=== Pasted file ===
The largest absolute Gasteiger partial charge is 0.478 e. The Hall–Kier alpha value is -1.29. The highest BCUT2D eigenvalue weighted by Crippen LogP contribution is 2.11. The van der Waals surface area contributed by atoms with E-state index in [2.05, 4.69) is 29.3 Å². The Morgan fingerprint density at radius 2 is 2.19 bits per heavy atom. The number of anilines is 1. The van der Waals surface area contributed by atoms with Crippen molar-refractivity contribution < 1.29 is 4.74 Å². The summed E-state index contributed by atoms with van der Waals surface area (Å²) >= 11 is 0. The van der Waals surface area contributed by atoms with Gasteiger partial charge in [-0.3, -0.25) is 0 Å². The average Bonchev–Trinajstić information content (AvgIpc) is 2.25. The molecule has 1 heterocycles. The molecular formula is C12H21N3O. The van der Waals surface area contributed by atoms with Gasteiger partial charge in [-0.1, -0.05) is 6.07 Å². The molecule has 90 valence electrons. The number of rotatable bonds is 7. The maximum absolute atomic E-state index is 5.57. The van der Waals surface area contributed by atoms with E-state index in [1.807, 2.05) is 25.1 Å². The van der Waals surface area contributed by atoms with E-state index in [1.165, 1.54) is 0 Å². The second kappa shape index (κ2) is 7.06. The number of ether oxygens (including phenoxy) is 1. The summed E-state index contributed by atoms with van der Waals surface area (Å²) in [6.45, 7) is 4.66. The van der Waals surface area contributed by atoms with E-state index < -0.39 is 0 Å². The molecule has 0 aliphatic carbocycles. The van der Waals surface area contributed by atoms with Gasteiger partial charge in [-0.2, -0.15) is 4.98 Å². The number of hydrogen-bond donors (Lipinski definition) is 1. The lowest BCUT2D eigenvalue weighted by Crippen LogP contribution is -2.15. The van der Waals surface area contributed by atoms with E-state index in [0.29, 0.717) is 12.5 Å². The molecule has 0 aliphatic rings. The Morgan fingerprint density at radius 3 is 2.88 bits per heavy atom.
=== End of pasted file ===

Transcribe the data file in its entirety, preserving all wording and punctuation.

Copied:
The largest absolute Gasteiger partial charge is 0.478 e. The Hall–Kier alpha value is -1.29. The highest BCUT2D eigenvalue weighted by Crippen LogP contribution is 2.11. The van der Waals surface area contributed by atoms with E-state index in [2.05, 4.69) is 29.3 Å². The Morgan fingerprint density at radius 2 is 2.19 bits per heavy atom. The number of anilines is 1. The van der Waals surface area contributed by atoms with Crippen molar-refractivity contribution < 1.29 is 4.74 Å². The summed E-state index contributed by atoms with van der Waals surface area (Å²) >= 11 is 0. The van der Waals surface area contributed by atoms with Gasteiger partial charge in [-0.3, -0.25) is 0 Å². The average Bonchev–Trinajstić information content (AvgIpc) is 2.25. The molecule has 1 heterocycles. The molecular formula is C12H21N3O. The van der Waals surface area contributed by atoms with Gasteiger partial charge in [-0.1, -0.05) is 6.07 Å². The molecule has 90 valence electrons. The number of rotatable bonds is 7. The maximum absolute atomic E-state index is 5.57. The van der Waals surface area contributed by atoms with E-state index in [1.807, 2.05) is 25.1 Å². The van der Waals surface area contributed by atoms with E-state index in [1.165, 1.54) is 0 Å². The second kappa shape index (κ2) is 7.06. The number of ether oxygens (including phenoxy) is 1. The summed E-state index contributed by atoms with van der Waals surface area (Å²) in [6.45, 7) is 4.66. The van der Waals surface area contributed by atoms with E-state index < -0.39 is 0 Å². The molecule has 0 aliphatic carbocycles. The van der Waals surface area contributed by atoms with Gasteiger partial charge in [-0.2, -0.15) is 4.98 Å². The number of hydrogen-bond donors (Lipinski definition) is 1. The lowest BCUT2D eigenvalue weighted by Crippen LogP contribution is -2.15. The van der Waals surface area contributed by atoms with E-state index in [0.29, 0.717) is 12.5 Å². The molecule has 0 aliphatic rings. The Morgan fingerprint density at radius 3 is 2.88 bits per heavy atom.